This post was sponsored by MetLife as part of an Influencer Activation for Influence Central and all opinions expressed in my post are my own.
Are you wondering “Why Have Life Insurance?” if you’re a Stay at Home Mom? Here are 5 good reasons to consider life insurance for yourself.
I admit, it’s not my favorite subject, but it’s something we have to discuss as adults and what better way than to discuss it with knowledge and preparedness. Did you know only about half of women today have life insurance*? But, we as women need life insurance just as much as men. Today I’m sharing 5 reasons why, even as stay at home Moms, we should be prepared and have a life insurance policy for ourselves.
Prepare so your family doesn’t have to.
We do everything for our family. I bet you’re just like me – doing their laundry, picking up after them and their toys, cooking dinner… so let’s add one more thing to our list. But don’t fret, MetLife has made it easy for us with MetLife Rapid Term life insurance. Applicants receive a yes/no decision about coverage and a quote in real-time online or by phone, making it a great solution for busy women to get life insurance they can depend on.
Because it can happen to you.
I know everyone knows this, but my life was hit hard last year. We’re coming up on the 1 year anniversary of my father’s stroke. It affected our family tremendously because my parents live with us in our home. Not only was he in the hospital for close to a week, but followed up in an in-patient rehab facility for a few weeks after that.
Thankfully he bounced back and is healthy and happy at home again, but it was a real wake-up call to all of us that our time is short and precious.
Calculate your “earnings” from working in your home.
We’ve all seen that meme floating around that calculates what a Stay at Home Mom’s salary should be, based on her work load, right?! It’s a comical look at just what all we do every single day. But it’s a reality too. If something were to happen to me, even though I’m not the main income earner of my family, it would definitely have a big financial impact.
A few different ways this could affect a family are:
- A spouse could require time away from the workplace for bereavement or estate issues, resulting in income loss.
- A spouse could need to move to be closer to family support, which could come at a substantial expense.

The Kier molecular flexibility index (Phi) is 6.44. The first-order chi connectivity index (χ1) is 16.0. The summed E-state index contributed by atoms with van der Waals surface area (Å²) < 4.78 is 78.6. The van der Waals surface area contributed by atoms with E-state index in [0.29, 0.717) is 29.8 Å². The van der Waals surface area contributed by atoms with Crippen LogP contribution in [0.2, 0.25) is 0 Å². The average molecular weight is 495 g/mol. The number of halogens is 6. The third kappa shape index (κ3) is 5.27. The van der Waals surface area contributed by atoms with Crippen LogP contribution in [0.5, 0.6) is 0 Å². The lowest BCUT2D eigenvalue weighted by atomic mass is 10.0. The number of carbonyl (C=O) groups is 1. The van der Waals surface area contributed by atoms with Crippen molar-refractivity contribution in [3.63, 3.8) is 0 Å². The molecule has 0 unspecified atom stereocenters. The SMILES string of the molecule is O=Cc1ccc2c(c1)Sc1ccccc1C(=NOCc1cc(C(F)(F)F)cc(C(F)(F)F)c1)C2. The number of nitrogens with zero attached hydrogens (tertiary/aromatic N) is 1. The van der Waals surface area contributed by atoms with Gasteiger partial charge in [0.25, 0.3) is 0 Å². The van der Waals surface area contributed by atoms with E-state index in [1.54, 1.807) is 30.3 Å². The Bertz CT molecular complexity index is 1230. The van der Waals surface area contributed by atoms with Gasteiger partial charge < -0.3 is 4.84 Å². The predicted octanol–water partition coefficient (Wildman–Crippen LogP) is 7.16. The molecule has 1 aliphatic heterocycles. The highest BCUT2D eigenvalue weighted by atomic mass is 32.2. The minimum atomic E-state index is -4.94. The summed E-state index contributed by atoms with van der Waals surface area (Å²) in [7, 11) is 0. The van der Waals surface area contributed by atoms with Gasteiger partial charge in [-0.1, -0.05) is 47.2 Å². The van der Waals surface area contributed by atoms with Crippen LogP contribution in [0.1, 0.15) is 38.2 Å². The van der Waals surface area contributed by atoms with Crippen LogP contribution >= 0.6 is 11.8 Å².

- In the event a woman is a stay-at-home mom responsible for child care, that care may need to be replaced. The average cost for a four-year-old in center-based child care is nearly $13,000 a year or approximately $1080 per month, with costs of care ranging much higher for infants**.
Work from Home? You’ll need to count that too!
I consider myself a stay-at-home mom, but if I’m being technical I should probably go with work-from-home mom. This makes a significant change in my income as I’m a part-time blogger and have other “side gigs” too. From the looks of my Friends list on Facebook, I’m not alone either!
Today, women make up nearly half of the workforce and many generate significant income for their families through freelance and part-time work. Yet, most often when you’re in these type of freelance roles, you don’t have access to life insurance through an employer like your spouse does.
Because it’s easy and affordable.
Fortunately, MetLife has created a simple term life insurance product that provides up to $500,000 in coverage, without an in-person medical exam or requests for fluids, like blood and urine, ever, just a handful of health questions. If you find yourself asking the question “Why have life insurance?” that means you probably should have it as a stay-at-home mom! I encourage you to think about these reasons and get a quote from MetLife for this simple term life insurance policy.
For more information on the full terms, conditions and limitations about the MetLife Rapid Term product, I encourage you to look at MetLife’s MetLife Rapid Term website.
*LIMRA Life Insurance Ownership in Focus, U.S. Person-Level Trends: 2016
**Child Care Aware® of America, Parents and the High Cost of Child Care: 2016